A top union representative yesterday accused DaimlerChrysler AG of violating a promise to give laid-off Toledo workers a chance at job openings at company facilities elsewhere, and warned that the issue could lead to a strike.
“We just won't accept this,” Bruce Baumhower, president of the union local that represents workers at the firm's Jeep assembly plant, told The Blade.
The dispute, which has simmered for eight months, was a key factor in the scheduling of an early strike authorization vote this week. The plant's 4,200 hourly workers will vote Thursday on whether to give leaders of UAW Local 12 authority to call a strike if this and other issues aren't settled by the time the plant labor contract expires Sept. 14.
DaimlerChrysler spokesman Dan Bodene wouldn't discuss the dispute, saying the car maker refrains from commenting on matters that are a subject of union grievances.
The parties have called in an outside arbitrator after they were unable to negotiate a settlement during a half-dozen meetings over the past few months. Workers at the Toledo assembly plant produce the automaker's popular Jeep Liberty and Wrangler models.
Nick Vuich, UAW chairman at the plant, said he backs Mr. Baumhower. “We've offered the company several solutions, but they haven't looked at anything at this point,” he said. “The only thing they've done is told us they've made a business decision on the matter.”
Union officials in Toledo are upset because the company filled 260 jobs late last year at a truck assembly plant and a stamping plant in Warren, Mich., near Detroit, without first offering them to workers laid off at the Toledo assembly operation.
About 800 people, half of whom participate in a job-sharing arrangement at the Toledo facility but who do not have permanent jobs, are laid off locally at least part of the year. About 160 of them had told the company in surveys that they were interested in relocating to Warren if jobs arose there, union officials said.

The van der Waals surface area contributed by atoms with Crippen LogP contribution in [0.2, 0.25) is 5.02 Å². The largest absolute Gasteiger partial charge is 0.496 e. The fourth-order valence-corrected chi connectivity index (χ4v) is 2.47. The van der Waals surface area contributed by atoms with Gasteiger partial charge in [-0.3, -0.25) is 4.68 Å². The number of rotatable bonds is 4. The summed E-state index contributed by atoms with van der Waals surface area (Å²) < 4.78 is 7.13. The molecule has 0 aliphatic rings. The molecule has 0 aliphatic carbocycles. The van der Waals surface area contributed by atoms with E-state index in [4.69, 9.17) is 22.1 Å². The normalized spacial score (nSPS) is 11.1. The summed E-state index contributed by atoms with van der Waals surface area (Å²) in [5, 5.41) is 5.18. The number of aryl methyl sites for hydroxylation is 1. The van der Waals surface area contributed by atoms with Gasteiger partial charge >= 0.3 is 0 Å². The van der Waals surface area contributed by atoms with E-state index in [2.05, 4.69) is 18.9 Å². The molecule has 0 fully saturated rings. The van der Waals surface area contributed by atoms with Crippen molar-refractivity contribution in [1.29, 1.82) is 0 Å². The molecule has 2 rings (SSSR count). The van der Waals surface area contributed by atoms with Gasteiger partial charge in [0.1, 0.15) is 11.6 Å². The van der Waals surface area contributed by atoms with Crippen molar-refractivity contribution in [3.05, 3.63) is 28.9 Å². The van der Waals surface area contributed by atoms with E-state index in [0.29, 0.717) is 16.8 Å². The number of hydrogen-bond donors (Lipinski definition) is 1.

Local 12's contract with DaimlerChrysler, which is separate from the firm's national agreement covering other UAW plants, requires the company to offer jobs to Toledo workers after first offering them to workers laid off at plants covered by the national contract, Mr. Baumhower said.
The company offered the jobs to laid-off workers in Belvidere, Ill., and a number of other factories in the master agreement. But instead of then asking Toledo workers, Chrysler hired new people, Mr. Baumhower said.
Included in the roster of laid-off Toledo workers are about 400 transitional workers who were needed when most assembly operations were transferred from an old Toledo facility to a new assembly factory beginning in 1998. Unlike other laid-off UAW members at Chrysler who continue to be paid under the union contract, they were removed from the firm's payroll after six months.
Mr. Baumhower said Local 12's contracts with the car maker have specified for 16 years that laid-off workers here be given a shot at job openings elsewhere. This is the first time Chrysler has violated the clause, he added.
“This is a clear violation of the agreement and of our trust,” the union chief said.